Source: Company Press Release (
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Getting robots to grab objects correctly and quickly has seen massive improvements over the last few years. The technology has spawned several robotics companies now providing commercial applications in the piece-picking and e-commerce fulfillment space, including RightHand Robotics, Kindred.AI, and Osaro, among others. Another new company, which has its origins in the university research space, is preparing to "grab" its place in the robotics grasping arena -- Ambidextrous Robotics.
The Berkeley, Calif.-based company is developing proprietary robot grasping software that can allow robots to grasp almost any object. The company builds on patent-pending technology developed at UC Berkeley, specifically the Dexterity Network, aka Dex-Net, project, which uses simulation-to-reality transfer learning to automate the training of deep neural networks for various robots, grippers, and cameras. Many of the team members involved in Dex-Net, including Jeff Mahler, Ph.D., and UC Berkeley Professor Ken Goldberg, Ph.D., are now involved with Ambidextrous as the company's CEO and Chief Scientist, respectively.
Dr. Jeff Mahler and Dr. Ken Goldberg formed Ambidextrous Robotics, a startup that develops software for AI-based robotic picking in e-commerce applications.
The Dex-Net algorithms combine the simulation of thousands of 3D object models, analytical wrench mechanics, structured domain randomization, and synthetic point clouds to produce a deep neural network that can "efficiently compute robust robot pick points for novel objects without further training."
In January 2019, the group presented Dex-Net 4.0, which can now train policies for a parallel-jaw and a vacuum-based suction cup gripper on 5 million synthetic depth images, grasps, and rewards generated from heaps of 3D objects. With a physical robot with two grippers, the policy "consistently clears bins of up to 25 novel objects with reliability greater than 95% at a rate of more than 300 mean picks per hour."
Mahler, speaking with Robotics Business Review recently, said the team began considering commercializing the technology around 2017, after the Dex-Net 2.0 release. "We had been certainly thinking about commercial use cases for some time, because we had a lot of inbound interest from different industry groups, from manufacturing to logistics, to even folks trying to do stuff with service robots in the home," said Mahler. "So we kind of had the feeling that we were onto something, that industries across the space have been trying to do, but not been able to."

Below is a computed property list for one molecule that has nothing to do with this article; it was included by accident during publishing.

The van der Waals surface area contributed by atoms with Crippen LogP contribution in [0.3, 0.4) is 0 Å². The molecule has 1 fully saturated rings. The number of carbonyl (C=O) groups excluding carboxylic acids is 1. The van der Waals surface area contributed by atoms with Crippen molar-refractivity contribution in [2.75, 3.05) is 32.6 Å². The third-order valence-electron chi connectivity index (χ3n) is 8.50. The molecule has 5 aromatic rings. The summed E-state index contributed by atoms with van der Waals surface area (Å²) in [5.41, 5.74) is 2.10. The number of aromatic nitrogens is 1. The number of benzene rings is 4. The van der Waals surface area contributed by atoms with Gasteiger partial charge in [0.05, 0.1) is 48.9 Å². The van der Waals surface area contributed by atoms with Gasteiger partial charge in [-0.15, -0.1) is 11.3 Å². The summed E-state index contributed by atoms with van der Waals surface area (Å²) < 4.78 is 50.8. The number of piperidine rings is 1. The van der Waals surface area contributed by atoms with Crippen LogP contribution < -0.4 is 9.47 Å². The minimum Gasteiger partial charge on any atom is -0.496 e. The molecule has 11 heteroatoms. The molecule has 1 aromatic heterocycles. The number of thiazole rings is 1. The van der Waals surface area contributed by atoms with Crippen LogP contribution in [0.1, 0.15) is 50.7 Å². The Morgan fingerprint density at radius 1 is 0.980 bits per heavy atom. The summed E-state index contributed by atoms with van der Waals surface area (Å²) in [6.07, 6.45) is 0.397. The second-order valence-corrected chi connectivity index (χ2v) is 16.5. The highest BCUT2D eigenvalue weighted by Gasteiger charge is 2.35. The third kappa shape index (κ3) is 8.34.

In 2018, the team was invited to give a demonstration of the technology to Amazon, and the enthusiastic and positive response by the e-commerce giant helped inspire the team even more.
Prof. Ken Goldberg is William S. Floyd Jr. Distinguished Chair in Engineering at UC Berkeley.
"[Amazon] was a part of the process of getting us really inspired to do this, because we demonstrated this to Jeff Bezos, and that's what got Jeff Mahler and the team excited about it," said Goldberg. "The team had a bunch of great builders, but it wasn't clear that they wanted to do the startup. But then after that experience [with Amazon], they were like, 'Let's do it.' "
The next step for the company was figuring out which parts of the technology they could commercialize upon. Because the Dex-Net project was a university project, several of the components were published during the course of the project. "Early on we published a lot of our code and a lot of the algorithms, and it's because we're academics. That's what we do," Goldberg said. "The question then becomes, well, what are you protecting?"
Goldberg said Ambidextrous Robotics has filed patents with some of the basic approach, and if it gets approved the company believes it will have some rights to protect that area. Second, the company has some trade secrets that didn't get published, which is based on building systems and putting all of the different components together. "Our system has been adopted by about 10 different groups, based on what we've put out on the web or publicly," Goldberg said. "But then we had a number of them come back to us and say, 'We want to tune this.' So that's a big aspect of what we've been working on, is rewriting the code and making it much faster. There's a lot of tricks in the trade to learn that."
Third, the company is working on extensions to make it faster and more robust, as well as the customers who are paying the company to develop versions of the system for them. For example, the robot arm they've been using was good for research students, but is too slow for industry applications.
Jeff Mahler, Ph.D., Ambidextrous Robotics
"We have a whole road map of how we can start speeding things up," said Goldberg. "One of them is to speed up the sensing, one is to speed up the computation and motion planning, and then the hardware arm itself. On all those fronts, we're making advances in how we can shrink the time down and increase the reliability. It's been the laser focus of the company -- how can we do this in a commercially viable system, making industrial quality software that will be hardened for real, ongoing use."
The company is working with some undisclosed clients to further develop the software and system, and Goldberg said the clients will share data with Ambidextrous, in order to compute the successes, failures, and fine tune parameters from the development.